Nov 5 (Reuters) - U.S. energy company Sempra Energy said Thursday it still expects to get an export permit from Mexico soon that will allow it to make a final investment decision this year to build its proposed Costa Azul liquefied natural gas export plant.
Sempra has been waiting for that 20-year export permit all year. It was held up in part by the coronavirus.
Sempra LNG and Infraestructura Energética Nova SAB de CV (IEnova), Sempra Energy’s subsidiary in Mexico, will build the plant, expected to cost about $1.9 billion, at the existing Costa Azul LNG import plant, which entered service in 2008.
The export plant already has 20-year agreements with units of Mitsui & Co Ltd and Total SE for the purchase of about 2.5 million tonnes per annum (MTPA) of LNG, equivalent to around 0.3 billion cubic feet per day (bcfd) of natural gas, from the project’s first phase.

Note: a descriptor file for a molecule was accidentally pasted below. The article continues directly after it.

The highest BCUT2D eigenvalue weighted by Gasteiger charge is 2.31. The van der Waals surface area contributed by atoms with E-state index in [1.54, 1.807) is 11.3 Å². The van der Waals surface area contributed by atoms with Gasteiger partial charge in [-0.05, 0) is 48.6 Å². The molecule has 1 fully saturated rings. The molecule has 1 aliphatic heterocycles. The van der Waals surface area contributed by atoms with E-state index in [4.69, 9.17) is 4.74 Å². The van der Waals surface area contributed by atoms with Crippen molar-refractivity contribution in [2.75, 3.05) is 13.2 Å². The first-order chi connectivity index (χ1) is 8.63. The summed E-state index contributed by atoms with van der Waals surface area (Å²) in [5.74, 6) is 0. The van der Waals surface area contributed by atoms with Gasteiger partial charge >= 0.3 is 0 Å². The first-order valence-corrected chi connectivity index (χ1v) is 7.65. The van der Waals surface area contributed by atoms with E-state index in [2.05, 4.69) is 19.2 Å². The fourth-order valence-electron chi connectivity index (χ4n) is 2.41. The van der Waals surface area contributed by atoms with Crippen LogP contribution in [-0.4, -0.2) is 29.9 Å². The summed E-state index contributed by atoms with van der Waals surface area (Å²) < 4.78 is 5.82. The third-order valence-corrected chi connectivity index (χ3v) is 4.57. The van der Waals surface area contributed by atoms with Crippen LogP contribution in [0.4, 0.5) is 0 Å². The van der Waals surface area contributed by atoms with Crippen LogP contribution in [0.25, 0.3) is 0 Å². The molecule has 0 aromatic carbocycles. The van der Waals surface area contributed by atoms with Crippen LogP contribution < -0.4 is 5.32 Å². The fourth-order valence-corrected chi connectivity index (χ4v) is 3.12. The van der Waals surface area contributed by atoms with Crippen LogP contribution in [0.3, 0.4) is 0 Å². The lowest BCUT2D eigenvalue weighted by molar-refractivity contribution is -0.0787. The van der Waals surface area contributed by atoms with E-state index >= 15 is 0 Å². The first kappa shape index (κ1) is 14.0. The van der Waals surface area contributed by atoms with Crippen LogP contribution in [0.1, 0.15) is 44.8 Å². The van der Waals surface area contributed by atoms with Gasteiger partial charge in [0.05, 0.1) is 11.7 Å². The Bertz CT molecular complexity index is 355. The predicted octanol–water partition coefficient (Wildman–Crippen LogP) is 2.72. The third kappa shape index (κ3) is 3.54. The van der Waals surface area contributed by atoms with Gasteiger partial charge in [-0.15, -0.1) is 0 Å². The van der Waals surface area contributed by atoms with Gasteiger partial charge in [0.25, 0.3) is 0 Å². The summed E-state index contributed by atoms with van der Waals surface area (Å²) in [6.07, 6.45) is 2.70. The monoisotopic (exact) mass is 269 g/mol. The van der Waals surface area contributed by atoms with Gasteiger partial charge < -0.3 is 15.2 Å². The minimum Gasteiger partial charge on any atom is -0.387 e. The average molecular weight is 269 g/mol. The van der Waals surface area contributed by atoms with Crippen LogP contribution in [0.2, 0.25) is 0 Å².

Costa Azul’s Pacific Coast location gives it an advantage over competing U.S. Gulf Coast export plants because it is closer to growing Asian markets. U.S. plants usually ship LNG to Asia through the Panama Canal.
Investment demand for LNG has run high for several years due to heavy consumption mostly from Asian countries to meet rising energy demand and diversify fuel sources away from dirty coal toward cleaner gas and renewables.
This year, however, oil and gas companies around the world pushed back decisions to build new LNG terminals after the coronavirus caused global energy demand and prices to collapse.
At the start of 2020, a dozen or so North American LNG developers said they planned to make final investment decisions to build projects by the end of this year. Currently, however, that total is down to just two, and some analysts said they expect only Costa Azul to actually go forward this year.
Reporting by Scott DiSavino; Editing by Steve Orlofsky